Residents of Llano County, Texas are asking the court to stop a group of conservative elected officials from carrying out a “censorship” campaign that resulted in the removal of many books from local public libraries.
Posted at 7:00 am
In a lawsuit filed Monday in US federal court, they allege that the elected officials in question “systematically” attacked several well-known works because of their “disagreement with the ideas they contain.”
“Public libraries are not places of government indoctrination. These are not places where those in power can dictate to the citizens what they can read and learn”, point out the plaintiffs, who denounce constitutional violations that “strike democracy to the heart”.
“The level of government involvement in the case is extreme and blatant,” Amy Senia, who is one of the attorneys in charge of the prosecution, said in an interview.
The elected officials noted speak of their desire to remove all “pornographic” content from library shelves to protect children, but this is in fact an “excuse,” he says.
His real motivation, the suit says, is to remove works that conflict with his own views “as well as his political and religious beliefs.”
Among the first books removed in August 2021 by the county in response to requests from a “pro-censorship” citizens group was an acclaimed sex education book with colorful illustrations of the human body.
The ideological scope of the censorship would have broadened considerably after this same group of citizens set out to count how many books offered in county libraries appeared on a list of 850 books categorized as problematic by a Texas congressman, Matt Krause.
In November, books dealing with economic inequality in the United States, the history of the Ku Klux Klan, the life of a transgender woman and a gay skateboarder were removed from libraries “without notice.”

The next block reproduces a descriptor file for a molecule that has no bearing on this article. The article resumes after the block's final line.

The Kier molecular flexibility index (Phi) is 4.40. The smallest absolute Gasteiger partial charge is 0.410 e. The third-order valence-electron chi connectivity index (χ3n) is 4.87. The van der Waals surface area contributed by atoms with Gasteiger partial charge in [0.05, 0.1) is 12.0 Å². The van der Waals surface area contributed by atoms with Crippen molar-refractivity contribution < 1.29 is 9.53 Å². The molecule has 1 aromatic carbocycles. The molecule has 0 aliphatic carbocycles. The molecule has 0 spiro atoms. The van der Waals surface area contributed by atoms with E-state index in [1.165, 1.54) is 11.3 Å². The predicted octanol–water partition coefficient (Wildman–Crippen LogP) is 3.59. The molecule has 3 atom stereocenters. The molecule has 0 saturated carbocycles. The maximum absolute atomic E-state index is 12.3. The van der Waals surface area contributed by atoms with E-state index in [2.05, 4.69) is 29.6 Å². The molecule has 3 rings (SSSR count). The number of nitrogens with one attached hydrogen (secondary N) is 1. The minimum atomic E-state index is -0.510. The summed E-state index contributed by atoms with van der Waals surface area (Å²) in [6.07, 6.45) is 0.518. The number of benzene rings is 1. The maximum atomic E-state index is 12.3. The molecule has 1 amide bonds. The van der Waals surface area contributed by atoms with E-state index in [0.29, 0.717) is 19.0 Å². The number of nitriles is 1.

According to the lawsuit, elected officials also decided to block access to a system that allowed online access to thousands of e-books on the pretext that it contained two books that appeared on Mr. Krause’s list.
In January 2022, several citizens behind the censorship campaign were appointed members of an advisory body responsible, in particular, for reviewing the current procedures for adding or removing books from public libraries.
In particular, they have since established a collections review committee to determine which books are “appropriate.”
No criteria have been defined to frame this exercise and no public consultation process is planned on this issue, point out the lawyers in charge of the prosecution, who ask the court to issue a precautionary measure to put an end to the constitutional violations suffered by their clients. .
It was not possible to obtain a reaction on Tuesday from the head of the commissioners’ court that oversees the county, Ron Cunningham, who evokes the intervention of the courts to justify his silence.
An employee declined to confirm the content of comments made by Mr. Cunningham regarding the controversy in a recent official statement, noting that Press had to make an access to information request to obtain this information.
According Washington Postthe elected official deplored that “a portion of the public and the media have chosen to spread false information that Llano County (and other rural communities) is animated by phobias or political motivations.”
Censorship attempts are on the rise in the United States, according to the American Library Association (ALA), which is alarmed that a growing number of its members are facing attacks “orchestrated by conservative parent groups and the media.” right-wing communication” against books that deal with issues of race, gender identity, or sexual orientation.
The organization claims to have identified, from September to November 2021, 330 separate cases of this nature, almost double the number recorded for the entire previous year.
“We oppose censorship, and any attempt to impose ideas, prevent certain opinions or punish those who hold a discourse contrary to what is considered orthodox in terms of history, politics or beliefs”, underline the ALA leaders.